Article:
Dim Sum Diner Queensway review – the cursed building vs. the dumpling

I love dim sum. It’s possibly my favourite food so it was understandable that dim sum would feature somewhere during my birthday weekend. I like all types of dim sum: tradition dim sum brought out on little carts, the slightly more anglicised but still authentic dim sum you find in Soho and I even like the ridiculously westernised, fusion dim sum you find in Ping Pong. I’m lucky enough to live really close to Queensway Road, which has a whole host of dim sum restaurants.

Recently a new dim sum restaurant opened in the area. Dim Sum Diner has occupied a small commercial building that seems to be cursed. In the two years we’ve lived here it has been three different restaurants. Is Dim Sum Diner in for the same fate?

The first thing you notice about Dim Sum Diner is that it’s very clean and very contemporary. It’s large, frosted frontage reveals a bright red interior and almost ad hoc pine bench furniture, making it unlike any dim sum restaurant I’ve ever seen. The menu hanging on the side of the entrance shows a short, simple menu that has the staple dishes you’d expect and a couple surprises (note the dim sum hotdogs). Willing to give it a shot, we committed and entered unlike other couples whom after contemplation opted for Kam Tong (our usual).

The interior is… confusing. The bright red walls with vinyl logos, coca-cola symbols and white birdcages hanging from the ceiling is odd and a bit try-hard. The pine benches are cute and interesting but awkward. Every single person (all five tables parties) had some difficulty getting in or out and the scraping sound was deafening. On the upside, the table utensils and condiments were clean and plentiful.

Now, on to the food. We selected some of our usual dishes and a couple different things to spice it up a bit. Each dish is £3.80 with the exception of the sides (chips, rice, prawn crackers), which are £2.50. Fairly reasonably priced (though more expensive than Kam Tong) and nicely uniformed. The drinks however were extortionate! £3 for a soft drink and £5 for a bottle of beer. It’s unsurprising that every single table had tap water.

You might be asking yourself why haven’t I started talking about the food yet… it’s because we had ample time to contemplate our surroundings and the menu because it took well over half an hour for our food to arrive. After 25 minutes the waitress came over and whispered something about a burner not working but other tables were getting food and we didn’t have a scrap in front of us. Service equals nil points.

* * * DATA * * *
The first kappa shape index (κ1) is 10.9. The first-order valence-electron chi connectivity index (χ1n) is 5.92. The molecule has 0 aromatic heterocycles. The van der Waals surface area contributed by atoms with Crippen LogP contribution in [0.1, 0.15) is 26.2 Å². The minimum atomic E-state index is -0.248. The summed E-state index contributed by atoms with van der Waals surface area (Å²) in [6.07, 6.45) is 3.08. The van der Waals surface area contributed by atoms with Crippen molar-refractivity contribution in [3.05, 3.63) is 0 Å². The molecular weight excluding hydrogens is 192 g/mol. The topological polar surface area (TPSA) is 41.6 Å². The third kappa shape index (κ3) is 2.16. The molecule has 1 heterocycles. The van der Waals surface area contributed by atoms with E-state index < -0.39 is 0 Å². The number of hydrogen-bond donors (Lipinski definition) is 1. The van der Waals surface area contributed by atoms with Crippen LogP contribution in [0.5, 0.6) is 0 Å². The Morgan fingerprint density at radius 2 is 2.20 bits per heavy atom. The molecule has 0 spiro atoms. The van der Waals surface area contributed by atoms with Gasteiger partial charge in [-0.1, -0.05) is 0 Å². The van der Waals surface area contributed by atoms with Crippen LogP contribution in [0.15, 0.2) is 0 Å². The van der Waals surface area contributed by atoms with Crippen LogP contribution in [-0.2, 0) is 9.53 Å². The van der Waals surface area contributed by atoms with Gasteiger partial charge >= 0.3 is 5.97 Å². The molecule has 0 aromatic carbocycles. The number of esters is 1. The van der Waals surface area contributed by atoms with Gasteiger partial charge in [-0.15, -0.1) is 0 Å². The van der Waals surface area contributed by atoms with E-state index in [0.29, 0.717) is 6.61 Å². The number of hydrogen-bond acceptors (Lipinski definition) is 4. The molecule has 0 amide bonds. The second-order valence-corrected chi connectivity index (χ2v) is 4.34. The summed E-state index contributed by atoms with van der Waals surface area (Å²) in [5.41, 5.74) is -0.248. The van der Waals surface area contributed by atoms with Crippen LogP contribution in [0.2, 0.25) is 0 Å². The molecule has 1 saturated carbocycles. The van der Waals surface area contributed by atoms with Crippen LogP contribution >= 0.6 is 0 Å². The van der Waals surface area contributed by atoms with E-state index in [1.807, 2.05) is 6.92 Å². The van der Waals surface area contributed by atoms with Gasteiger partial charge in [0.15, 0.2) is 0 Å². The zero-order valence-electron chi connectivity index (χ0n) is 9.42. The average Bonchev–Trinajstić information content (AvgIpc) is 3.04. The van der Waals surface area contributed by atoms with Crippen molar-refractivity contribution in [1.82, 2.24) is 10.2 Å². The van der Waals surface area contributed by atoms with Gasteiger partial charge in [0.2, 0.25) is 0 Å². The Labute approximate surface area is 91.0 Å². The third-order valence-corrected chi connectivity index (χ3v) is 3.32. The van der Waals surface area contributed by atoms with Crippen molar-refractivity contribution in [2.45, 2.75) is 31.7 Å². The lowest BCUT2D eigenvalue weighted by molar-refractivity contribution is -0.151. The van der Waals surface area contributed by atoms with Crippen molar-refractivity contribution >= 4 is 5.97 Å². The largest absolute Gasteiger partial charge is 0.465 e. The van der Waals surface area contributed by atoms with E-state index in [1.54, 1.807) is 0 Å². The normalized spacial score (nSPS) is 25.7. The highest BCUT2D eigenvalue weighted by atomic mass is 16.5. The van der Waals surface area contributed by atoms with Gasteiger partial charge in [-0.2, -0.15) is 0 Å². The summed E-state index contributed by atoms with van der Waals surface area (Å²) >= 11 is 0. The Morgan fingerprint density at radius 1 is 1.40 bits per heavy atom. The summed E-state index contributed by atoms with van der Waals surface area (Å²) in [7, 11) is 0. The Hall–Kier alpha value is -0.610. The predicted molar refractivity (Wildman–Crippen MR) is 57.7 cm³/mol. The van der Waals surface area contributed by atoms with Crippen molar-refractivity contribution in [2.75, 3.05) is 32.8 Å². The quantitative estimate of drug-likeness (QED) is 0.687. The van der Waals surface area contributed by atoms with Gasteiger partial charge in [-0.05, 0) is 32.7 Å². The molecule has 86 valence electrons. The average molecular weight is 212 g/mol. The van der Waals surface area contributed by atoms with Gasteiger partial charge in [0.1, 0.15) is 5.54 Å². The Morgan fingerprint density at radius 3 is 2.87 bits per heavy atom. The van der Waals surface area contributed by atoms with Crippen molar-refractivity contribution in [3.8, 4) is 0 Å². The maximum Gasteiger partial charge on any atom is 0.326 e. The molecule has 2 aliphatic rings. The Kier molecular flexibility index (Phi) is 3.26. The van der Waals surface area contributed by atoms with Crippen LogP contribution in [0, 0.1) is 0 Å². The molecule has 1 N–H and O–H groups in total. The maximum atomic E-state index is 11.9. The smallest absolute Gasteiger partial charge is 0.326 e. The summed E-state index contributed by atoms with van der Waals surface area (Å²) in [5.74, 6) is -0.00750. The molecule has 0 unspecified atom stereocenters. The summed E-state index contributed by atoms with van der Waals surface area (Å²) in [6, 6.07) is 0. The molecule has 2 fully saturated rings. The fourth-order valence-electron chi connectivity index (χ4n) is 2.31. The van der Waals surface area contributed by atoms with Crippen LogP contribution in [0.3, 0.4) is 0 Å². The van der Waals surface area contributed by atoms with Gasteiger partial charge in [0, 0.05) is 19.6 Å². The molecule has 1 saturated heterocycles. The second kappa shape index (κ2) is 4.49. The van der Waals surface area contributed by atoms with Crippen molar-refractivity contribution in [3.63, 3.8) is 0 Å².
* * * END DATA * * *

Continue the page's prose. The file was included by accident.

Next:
But finally it arrived and it is as follows:

The satay chicken was very thinly sliced, over cooked and dry. The peanut sauce was pretty bog standard with a little extra spice. However, if you try the sauce after eating something with a bit more flavour it becomes pretty void of taste.

The pan-fried pork dumplings were really tasty. The meat was well seasoned and the meat was fairly moist but the pastry was far thicker than you would expect from a dumpling and they were huge. Each dumpling was about 50% larger than I am used to and it was packed with filling. Not really a bad thing but certainly not authentic dim sum.

Their honey barbequed pork buns are light and fluffy with really sweet dough and really disappointing pork. The filling was drier than I’m used to and very bland. The sweet dough definitely overpowered the meat, which is a shame.

Barbeque pork puff rolls are usually my favourite things. This however was not. They were overcooked making the pastry dry, dense and bitter. Once again the filling was bland so the overcooked, buttery pastry was more than overpowering.

I don’t eat seafood but my boyfriend had the pork and prawn dumplings and all her could say about them was “eh, bland”.

He also had the prawn and chive dumpling and said that it was actually pretty good. The pastry was fairly thin and the filling was what he was expecting.

We also tried a small plate of sautéed garlic green beans. They were a bit cold and a big overcooked – I would have liked a bit more crunch – but they were delicious. At the bottom of the plate they were swimming in soy sauce so a bit overpowering but as a whole a bit of a winner.

Part of me wants to give them an easier ride because they are new and it is a diner rather than a restaurant but the rest of me just yells “KAM TONG IS £3.50 PER DISH AND IS SOOOOOOO MUCH BETTER!” Maybe we did have a bad experience because a burner was out but it certainly doesn’t excuse the lack of communication. The diner was less than half full and a quarter of the clientele were children. It really does worry me that it seemed like they were struggling. But as I say, maybe they were having a bad day.

I sadly won’t be revisiting Dim Sum Diner and from the reaction I saw other people won’t even give it a chance let alone revisit. I’m sorry to say that I think the curse of the building lives on unless they ensure they don’t have a bad day again.

Dim Sum Diner on Urbanspoon

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